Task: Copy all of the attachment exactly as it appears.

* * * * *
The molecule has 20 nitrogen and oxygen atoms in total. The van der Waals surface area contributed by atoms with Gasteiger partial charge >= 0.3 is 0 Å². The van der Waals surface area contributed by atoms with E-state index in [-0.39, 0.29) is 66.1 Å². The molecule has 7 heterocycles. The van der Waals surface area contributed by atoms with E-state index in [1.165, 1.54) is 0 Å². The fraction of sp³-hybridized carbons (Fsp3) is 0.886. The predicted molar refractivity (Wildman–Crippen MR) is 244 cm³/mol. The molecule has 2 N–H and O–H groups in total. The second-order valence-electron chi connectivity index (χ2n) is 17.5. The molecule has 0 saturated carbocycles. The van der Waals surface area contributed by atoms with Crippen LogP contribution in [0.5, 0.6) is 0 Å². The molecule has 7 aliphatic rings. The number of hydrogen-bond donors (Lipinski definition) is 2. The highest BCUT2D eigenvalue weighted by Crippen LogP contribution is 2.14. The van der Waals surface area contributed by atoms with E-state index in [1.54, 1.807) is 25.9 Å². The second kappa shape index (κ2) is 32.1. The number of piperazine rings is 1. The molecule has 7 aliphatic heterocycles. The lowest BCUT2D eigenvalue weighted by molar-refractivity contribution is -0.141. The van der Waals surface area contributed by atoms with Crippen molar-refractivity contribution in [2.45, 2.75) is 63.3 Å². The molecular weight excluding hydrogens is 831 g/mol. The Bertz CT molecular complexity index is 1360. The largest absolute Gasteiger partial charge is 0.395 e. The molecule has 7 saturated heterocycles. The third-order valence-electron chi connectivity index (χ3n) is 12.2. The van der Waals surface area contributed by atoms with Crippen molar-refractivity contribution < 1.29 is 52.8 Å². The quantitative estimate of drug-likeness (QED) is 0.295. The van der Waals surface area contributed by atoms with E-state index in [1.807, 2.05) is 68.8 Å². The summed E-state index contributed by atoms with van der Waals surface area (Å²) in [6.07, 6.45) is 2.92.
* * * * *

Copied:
The molecule has 20 nitrogen and oxygen atoms in total. The van der Waals surface area contributed by atoms with Gasteiger partial charge >= 0.3 is 0 Å². The van der Waals surface area contributed by atoms with E-state index in [-0.39, 0.29) is 66.1 Å². The molecule has 7 heterocycles. The van der Waals surface area contributed by atoms with E-state index in [1.165, 1.54) is 0 Å². The fraction of sp³-hybridized carbons (Fsp3) is 0.886. The predicted molar refractivity (Wildman–Crippen MR) is 244 cm³/mol. The molecule has 2 N–H and O–H groups in total. The second-order valence-electron chi connectivity index (χ2n) is 17.5. The molecule has 0 saturated carbocycles. The van der Waals surface area contributed by atoms with Crippen LogP contribution in [0.5, 0.6) is 0 Å². The molecule has 7 aliphatic rings. The number of hydrogen-bond donors (Lipinski definition) is 2. The highest BCUT2D eigenvalue weighted by Crippen LogP contribution is 2.14. The van der Waals surface area contributed by atoms with E-state index in [1.54, 1.807) is 25.9 Å². The second kappa shape index (κ2) is 32.1. The number of piperazine rings is 1. The molecule has 7 aliphatic heterocycles. The lowest BCUT2D eigenvalue weighted by molar-refractivity contribution is -0.141. The van der Waals surface area contributed by atoms with Crippen molar-refractivity contribution in [2.45, 2.75) is 63.3 Å². The molecular weight excluding hydrogens is 831 g/mol. The Bertz CT molecular complexity index is 1360. The largest absolute Gasteiger partial charge is 0.395 e. The molecule has 7 saturated heterocycles. The third-order valence-electron chi connectivity index (χ3n) is 12.2. The van der Waals surface area contributed by atoms with Crippen molar-refractivity contribution < 1.29 is 52.8 Å². The quantitative estimate of drug-likeness (QED) is 0.295. The van der Waals surface area contributed by atoms with E-state index in [1.807, 2.05) is 68.8 Å². The summed E-state index contributed by atoms with van der Waals surface area (Å²) in [6.07, 6.45) is 2.92.